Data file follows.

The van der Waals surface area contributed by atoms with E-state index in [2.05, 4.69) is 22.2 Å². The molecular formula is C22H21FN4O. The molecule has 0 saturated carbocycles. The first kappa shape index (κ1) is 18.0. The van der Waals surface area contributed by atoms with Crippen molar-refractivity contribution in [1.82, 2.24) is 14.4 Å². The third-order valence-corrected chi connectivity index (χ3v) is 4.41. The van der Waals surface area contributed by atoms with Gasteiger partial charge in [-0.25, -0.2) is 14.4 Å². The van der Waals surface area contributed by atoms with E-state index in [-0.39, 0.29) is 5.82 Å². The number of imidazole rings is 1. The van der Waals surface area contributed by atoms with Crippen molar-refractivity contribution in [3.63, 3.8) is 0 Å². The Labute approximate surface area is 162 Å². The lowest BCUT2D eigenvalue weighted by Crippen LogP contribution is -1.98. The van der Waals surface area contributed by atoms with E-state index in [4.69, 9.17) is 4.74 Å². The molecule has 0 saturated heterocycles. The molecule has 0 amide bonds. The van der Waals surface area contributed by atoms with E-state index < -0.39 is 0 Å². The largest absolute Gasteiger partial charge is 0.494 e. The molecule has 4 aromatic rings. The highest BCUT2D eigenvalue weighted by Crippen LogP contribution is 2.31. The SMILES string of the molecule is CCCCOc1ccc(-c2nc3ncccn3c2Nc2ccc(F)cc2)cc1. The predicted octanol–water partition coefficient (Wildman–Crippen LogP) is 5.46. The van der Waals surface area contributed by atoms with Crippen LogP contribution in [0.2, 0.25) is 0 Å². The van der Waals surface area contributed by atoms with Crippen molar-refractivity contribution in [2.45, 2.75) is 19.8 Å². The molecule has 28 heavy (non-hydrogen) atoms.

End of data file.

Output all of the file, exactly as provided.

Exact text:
The van der Waals surface area contributed by atoms with E-state index in [2.05, 4.69) is 22.2 Å². The molecular formula is C22H21FN4O. The molecule has 0 saturated carbocycles. The first kappa shape index (κ1) is 18.0. The van der Waals surface area contributed by atoms with Crippen molar-refractivity contribution in [1.82, 2.24) is 14.4 Å². The third-order valence-corrected chi connectivity index (χ3v) is 4.41. The van der Waals surface area contributed by atoms with Gasteiger partial charge in [-0.25, -0.2) is 14.4 Å². The van der Waals surface area contributed by atoms with E-state index in [-0.39, 0.29) is 5.82 Å². The number of imidazole rings is 1. The van der Waals surface area contributed by atoms with Crippen molar-refractivity contribution in [3.63, 3.8) is 0 Å². The Labute approximate surface area is 162 Å². The lowest BCUT2D eigenvalue weighted by Crippen LogP contribution is -1.98. The van der Waals surface area contributed by atoms with E-state index in [4.69, 9.17) is 4.74 Å². The molecule has 0 saturated heterocycles. The molecule has 0 amide bonds. The van der Waals surface area contributed by atoms with E-state index < -0.39 is 0 Å². The largest absolute Gasteiger partial charge is 0.494 e. The molecule has 4 aromatic rings. The highest BCUT2D eigenvalue weighted by Crippen LogP contribution is 2.31. The SMILES string of the molecule is CCCCOc1ccc(-c2nc3ncccn3c2Nc2ccc(F)cc2)cc1. The predicted octanol–water partition coefficient (Wildman–Crippen LogP) is 5.46. The van der Waals surface area contributed by atoms with Crippen LogP contribution in [0.2, 0.25) is 0 Å². The van der Waals surface area contributed by atoms with Crippen molar-refractivity contribution in [2.45, 2.75) is 19.8 Å². The molecule has 28 heavy (non-hydrogen) atoms.